"Some look at the challenges in Iraq and conclude that the war is lost
and not worth another dime or another day," President Bush said recently.
Another time he said, "Some say that if you're Muslim you can't be free."
"There are some really decent people," the president said earlier
this year, "who believe that the federal government ought to be the decider
of health care ... for all people."
Of course, hardly anyone in mainstream political debate has made such assertions.
When the president starts a sentence with "some say" or offers up
what "some in Washington" believe, as he is doing more often these
days, a rhetorical retort almost assuredly follows.
The device usually is code for Democrats or other White House opponents. In
describing what they advocate, Bush often omits an important nuance or substitutes
an extreme stance that bears little resemblance to their actual position.
He typically then says he "strongly disagrees" — conveniently
knocking down a straw man of his own making.
Bush routinely is criticized for dressing up events with a too-rosy glow. But
experts in political speech say the straw man device, in which the president
makes himself appear entirely reasonable by contrast to supposed "critics,"
is just as problematic.
Because the "some" often go unnamed, Bush can argue that his statements
are true in an era of blogs and talk radio. Even so, "'some' suggests a
number much larger than is actually out there," said Kathleen Hall Jamieson,
director of the Annenberg Public Policy Center at the University of Pennsylvania.
A specialist in presidential rhetoric, Wayne Fields of Washington University
in St. Louis, views it as "a bizarre kind of double talk" that abuses
the rules of legitimate discussion.
"It's such a phenomenal hole in the national debate that you can
have arguments with nonexistent people," Fields said. "All politicians
try to get away with this to a certain extent. What's striking here is how much
this administration rests on a foundation of this kind of stuff."
Bush has caricatured the other side for years, trying to tilt legislative debates
in his favor or score election-season points with voters.
Not long after taking office in 2001, Bush pushed for a new education testing
law and began portraying skeptics as opposed to holding schools accountable.
The chief opposition, however, had nothing to do with the merits of measuring
performance, but rather the cost and intrusiveness of the proposal.
Campaigning for Republican candidates in the 2002 midterm elections, the president
sought to use the congressional debate over a new Homeland Security Department
He told at least two audiences that some senators opposing him were "not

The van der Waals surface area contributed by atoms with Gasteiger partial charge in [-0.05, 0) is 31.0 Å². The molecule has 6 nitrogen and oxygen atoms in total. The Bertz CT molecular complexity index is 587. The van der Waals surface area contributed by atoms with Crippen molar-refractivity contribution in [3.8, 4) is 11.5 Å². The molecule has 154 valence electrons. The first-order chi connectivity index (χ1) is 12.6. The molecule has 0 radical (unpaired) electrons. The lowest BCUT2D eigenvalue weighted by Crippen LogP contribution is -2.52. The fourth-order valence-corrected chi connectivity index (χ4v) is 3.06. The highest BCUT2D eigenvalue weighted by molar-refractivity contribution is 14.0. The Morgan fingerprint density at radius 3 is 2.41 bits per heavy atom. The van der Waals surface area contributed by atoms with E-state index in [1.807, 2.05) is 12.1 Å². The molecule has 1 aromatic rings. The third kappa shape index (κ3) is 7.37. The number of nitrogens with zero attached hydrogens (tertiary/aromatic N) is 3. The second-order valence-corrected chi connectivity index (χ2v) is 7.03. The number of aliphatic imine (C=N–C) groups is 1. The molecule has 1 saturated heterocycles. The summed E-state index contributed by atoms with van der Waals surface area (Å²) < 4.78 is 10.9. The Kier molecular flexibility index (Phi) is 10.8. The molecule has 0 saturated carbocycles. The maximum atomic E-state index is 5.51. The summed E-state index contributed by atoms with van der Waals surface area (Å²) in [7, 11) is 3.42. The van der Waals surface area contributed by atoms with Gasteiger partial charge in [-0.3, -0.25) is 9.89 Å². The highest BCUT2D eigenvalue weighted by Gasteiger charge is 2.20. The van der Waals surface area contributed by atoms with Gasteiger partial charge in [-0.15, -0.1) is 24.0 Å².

interested in the security of the American people." In reality, Democrats
balked not at creating the department, which Bush himself first opposed, but
at letting agency workers go without the usual civil service protections.
Running for re-election against Sen. John Kerry in 2004, Bush frequently used
some version of this line to paint his Democratic opponent as weaker in the
fight against terrorism: "My opponent and others believe this matter is
a matter of intelligence and law enforcement."
The assertion was called a mischaracterization of Kerry's views even by a Republican,
Sen. John McCain (news, bio, voting record) of Arizona.
Straw men have made more frequent appearances in recent months, often on national
security — once Bush's strong suit with the public but at the center of
some of his difficulties today. Under fire for a domestic eavesdropping program,
a ports-management deal and the rising violence in Iraq, Bush now sees his approval
ratings hovering around the lowest of his presidency.
Said Jamieson, "You would expect people to do that as they feel more threatened."
Last fall, the rhetorical tool became popular with Bush when the debate heated
up over when troops would return from Iraq. "Some say perhaps we ought
to just pull out of Iraq," he told GOP supporters in October, echoing similar
lines from other speeches. "That is foolhardy policy."
Yet even the speediest plan, as advocated by only a few Democrats, suggested
not an immediate drawdown, but one over six months. Most Democrats were not
even arguing for a specific troop withdrawal timetable.
Recently defending his decision to allow the National Security Agency to monitor
without subpoenas the international communications of Americans suspected of
terrorist ties, Bush has suggested that those who question the program underestimate
the terrorist threat.
"There's some in America who say, 'Well, this can't be true there are
still people willing to attack,'" Bush said during a January visit to the
The president has relied on straw men, too, on the topics of taxes and trade,
issues he hopes will work against Democrats in this fall's congressional elections.
Usually without targeting Democrats specifically, Bush has suggested they are
big-spenders who want to raise taxes, because most oppose extending some of
his earlier tax cuts, and protectionists who do not want to open global markets
to American goods, when most oppose free-trade deals that lack protections for
labor and the environment.
"Some people believe the answer to this problem is to wall off our economy
from the world," he said this month in India, talking about the migration
of U.S. jobs overseas. "I strongly disagree."